Mr. Forman made several acclaimed films in the 1960s in his native Czechoslovakia before settling in the United States after the 1968 Soviet crackdown ended the brief period of cultural flowering known as Prague Spring.
Over the next four decades, he made fewer than 10 films, each vastly different from the others. But throughout most of Mr. Forman’s films — including “Cuckoo’s Nest,” “Amadeus,” “The People vs. Larry Flynt” and “Goya’s Ghosts” — there was an abiding spirit of the rebel seeking to be free.
“I lived in a society where people who called for censorship won,” Mr. Forman, who grew up under Communism and lost both parents in the Holocaust, told the San Francisco Chronicle in 1996. “I know what a devastating effect it has on life — not only on the artist but on everybody.”
He was struggling to make a living, with only one U.S. film to his credit — the box-office bomb “Taking Off” (1971) — when he was chosen by producers Saul Zaentz and Michael Douglas to direct “Cuckoo’s Nest.”
It was based on Ken Kesey’s novel, a touchstone of the 1960s counterculture, about a rebellious gadfly’s efforts to survive inside a prisonlike mental hospital. Mr. Forman filmed “Cuckoo’s Nest” at a state psychiatric hospital in Oregon, with Jack Nicholson in the lead role as Randle P. McMurphy.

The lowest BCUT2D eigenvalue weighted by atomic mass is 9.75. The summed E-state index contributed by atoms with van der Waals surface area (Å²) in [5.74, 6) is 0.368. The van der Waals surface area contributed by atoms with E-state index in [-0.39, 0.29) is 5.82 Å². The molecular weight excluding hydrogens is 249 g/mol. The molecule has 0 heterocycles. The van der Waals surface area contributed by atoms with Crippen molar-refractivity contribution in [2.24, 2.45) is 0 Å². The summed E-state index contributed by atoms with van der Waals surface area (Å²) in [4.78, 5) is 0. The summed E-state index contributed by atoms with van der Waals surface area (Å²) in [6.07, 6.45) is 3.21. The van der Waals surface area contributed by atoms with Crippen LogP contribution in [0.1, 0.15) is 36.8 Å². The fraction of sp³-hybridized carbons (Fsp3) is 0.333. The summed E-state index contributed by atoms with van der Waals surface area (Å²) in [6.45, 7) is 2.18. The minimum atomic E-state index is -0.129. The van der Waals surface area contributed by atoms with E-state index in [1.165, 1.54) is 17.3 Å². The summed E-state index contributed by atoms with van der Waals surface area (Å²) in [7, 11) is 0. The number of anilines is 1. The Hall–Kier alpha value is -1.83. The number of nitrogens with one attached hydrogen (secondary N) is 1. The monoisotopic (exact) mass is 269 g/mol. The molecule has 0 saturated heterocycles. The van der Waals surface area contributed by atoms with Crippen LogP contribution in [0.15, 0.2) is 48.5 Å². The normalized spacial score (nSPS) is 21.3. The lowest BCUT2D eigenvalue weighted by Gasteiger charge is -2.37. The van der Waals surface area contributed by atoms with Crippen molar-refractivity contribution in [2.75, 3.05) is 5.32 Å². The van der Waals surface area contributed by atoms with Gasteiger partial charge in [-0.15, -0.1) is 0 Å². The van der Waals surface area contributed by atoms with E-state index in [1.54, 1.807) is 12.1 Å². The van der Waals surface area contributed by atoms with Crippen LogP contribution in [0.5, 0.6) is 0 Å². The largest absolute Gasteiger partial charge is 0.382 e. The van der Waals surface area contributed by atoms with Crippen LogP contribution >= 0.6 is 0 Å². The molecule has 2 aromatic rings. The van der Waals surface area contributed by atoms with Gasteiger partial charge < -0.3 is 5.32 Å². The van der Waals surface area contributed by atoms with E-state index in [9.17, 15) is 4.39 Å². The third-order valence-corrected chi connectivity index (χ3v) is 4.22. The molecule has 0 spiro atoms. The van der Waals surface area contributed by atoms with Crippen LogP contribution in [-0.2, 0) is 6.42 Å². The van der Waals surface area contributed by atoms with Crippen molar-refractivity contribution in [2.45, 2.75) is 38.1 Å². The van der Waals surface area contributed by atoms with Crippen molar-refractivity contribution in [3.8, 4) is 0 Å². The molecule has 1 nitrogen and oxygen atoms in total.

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Several celebrated actresses, including Anne Bancroft, Ellen Burstyn, Colleen Dewhurst and Angela Lansbury, turned down the part of Nurse Ratched, a martinet who tried to keep the men in her ward sedated and under control.
Mr. Forman then cast Louise Fletcher, a little-known actress who hadn’t worked in years, as Nurse Ratched, who was the film’s principal female character.
When the film was released in 1975, it was a critical and popular success and was viewed as a biting indictment of the authoritarian impulse to stifle individuality. “Cuckoo’s Nest” won five Academy Awards, including best picture. Mr. Forman won the Oscar for directing, and Nicholson and Fletcher won for best actor and best actress, respectively.
Mr. Forman’s next two films — a 1979 version of “Hair,” the long-running Broadway musical, and “Ragtime,” based on E.L. Doctorow’s novel — received lukewarm reviews.
With his next effort, “Amadeus,” he ventured into the world of 18th-century classical music, reshaping Peter Shaffer’s play as a psychological exploration of genius and jealousy. The genius was the composer Wolfgang Amadeus Mozart, depicted in the film as childish and ill-mannered whenever engaged in anything not related to music. The jealousy comes from his less-talented rival, Antonio Salieri, who goes so far as to plot Mozart’s murder.
“It’s not a petty jealousy,” Mr. Forman told The Washington Post in 1984. “It’s a grand jealousy.”
With sumptuous costumes and the soaring strains of Mozart’s music, “Amadeus” was a tour-de-force, not the least because it was filmed in Prague, where Mr. Forman had studied and worked in his youth.
Prague was one of the few cities in Europe that still had cobblestone streets and buildings from the 18th century — including the opera house where Mozart had premiered “Don Giovanni.”